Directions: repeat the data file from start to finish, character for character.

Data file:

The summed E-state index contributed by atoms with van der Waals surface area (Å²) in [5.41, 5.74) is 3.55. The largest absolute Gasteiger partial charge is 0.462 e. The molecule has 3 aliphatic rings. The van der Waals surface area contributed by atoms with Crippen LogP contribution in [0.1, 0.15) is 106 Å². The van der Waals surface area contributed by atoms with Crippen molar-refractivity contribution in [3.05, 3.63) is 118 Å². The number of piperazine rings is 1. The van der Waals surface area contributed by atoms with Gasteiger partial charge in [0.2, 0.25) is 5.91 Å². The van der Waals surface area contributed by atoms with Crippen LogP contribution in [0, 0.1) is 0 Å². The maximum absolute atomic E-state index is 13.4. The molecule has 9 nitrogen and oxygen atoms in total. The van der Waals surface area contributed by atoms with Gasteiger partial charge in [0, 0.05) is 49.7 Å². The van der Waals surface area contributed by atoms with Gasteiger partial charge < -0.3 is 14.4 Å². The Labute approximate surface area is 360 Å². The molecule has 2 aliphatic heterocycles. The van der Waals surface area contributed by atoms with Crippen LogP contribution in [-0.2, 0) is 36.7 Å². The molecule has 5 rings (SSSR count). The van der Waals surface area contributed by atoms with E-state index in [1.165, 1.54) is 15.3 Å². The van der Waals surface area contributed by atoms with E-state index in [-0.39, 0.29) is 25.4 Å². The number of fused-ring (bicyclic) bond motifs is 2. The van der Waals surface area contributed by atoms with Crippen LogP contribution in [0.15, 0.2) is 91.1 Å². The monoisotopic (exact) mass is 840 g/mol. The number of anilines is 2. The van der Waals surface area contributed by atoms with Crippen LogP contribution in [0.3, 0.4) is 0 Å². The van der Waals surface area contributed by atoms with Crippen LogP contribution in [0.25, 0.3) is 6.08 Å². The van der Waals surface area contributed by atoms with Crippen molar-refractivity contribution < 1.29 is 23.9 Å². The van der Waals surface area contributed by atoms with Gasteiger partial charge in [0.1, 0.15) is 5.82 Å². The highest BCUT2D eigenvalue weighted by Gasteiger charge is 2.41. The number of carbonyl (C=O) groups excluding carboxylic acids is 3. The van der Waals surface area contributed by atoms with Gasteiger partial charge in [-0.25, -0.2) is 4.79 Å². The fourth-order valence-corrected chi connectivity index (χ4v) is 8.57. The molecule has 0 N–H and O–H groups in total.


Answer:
The summed E-state index contributed by atoms with van der Waals surface area (Å²) in [5.41, 5.74) is 3.55. The largest absolute Gasteiger partial charge is 0.462 e. The molecule has 3 aliphatic rings. The van der Waals surface area contributed by atoms with Crippen LogP contribution in [0.1, 0.15) is 106 Å². The van der Waals surface area contributed by atoms with Crippen molar-refractivity contribution in [3.05, 3.63) is 118 Å². The number of piperazine rings is 1. The van der Waals surface area contributed by atoms with Gasteiger partial charge in [0.2, 0.25) is 5.91 Å². The van der Waals surface area contributed by atoms with Crippen LogP contribution in [0, 0.1) is 0 Å². The maximum absolute atomic E-state index is 13.4. The molecule has 9 nitrogen and oxygen atoms in total. The van der Waals surface area contributed by atoms with Gasteiger partial charge in [0, 0.05) is 49.7 Å². The van der Waals surface area contributed by atoms with Gasteiger partial charge < -0.3 is 14.4 Å². The Labute approximate surface area is 360 Å². The molecule has 2 aliphatic heterocycles. The van der Waals surface area contributed by atoms with Crippen LogP contribution in [-0.2, 0) is 36.7 Å². The molecule has 5 rings (SSSR count). The van der Waals surface area contributed by atoms with E-state index in [1.165, 1.54) is 15.3 Å². The van der Waals surface area contributed by atoms with E-state index in [-0.39, 0.29) is 25.4 Å². The number of fused-ring (bicyclic) bond motifs is 2. The van der Waals surface area contributed by atoms with Crippen LogP contribution in [0.15, 0.2) is 91.1 Å². The monoisotopic (exact) mass is 840 g/mol. The number of anilines is 2. The van der Waals surface area contributed by atoms with Crippen LogP contribution in [0.3, 0.4) is 0 Å². The van der Waals surface area contributed by atoms with Crippen LogP contribution in [0.25, 0.3) is 6.08 Å². The van der Waals surface area contributed by atoms with Crippen molar-refractivity contribution < 1.29 is 23.9 Å². The van der Waals surface area contributed by atoms with Gasteiger partial charge in [0.1, 0.15) is 5.82 Å². The highest BCUT2D eigenvalue weighted by Gasteiger charge is 2.41. The number of carbonyl (C=O) groups excluding carboxylic acids is 3. The van der Waals surface area contributed by atoms with Gasteiger partial charge in [-0.25, -0.2) is 4.79 Å². The fourth-order valence-corrected chi connectivity index (χ4v) is 8.57. The molecule has 0 N–H and O–H groups in total.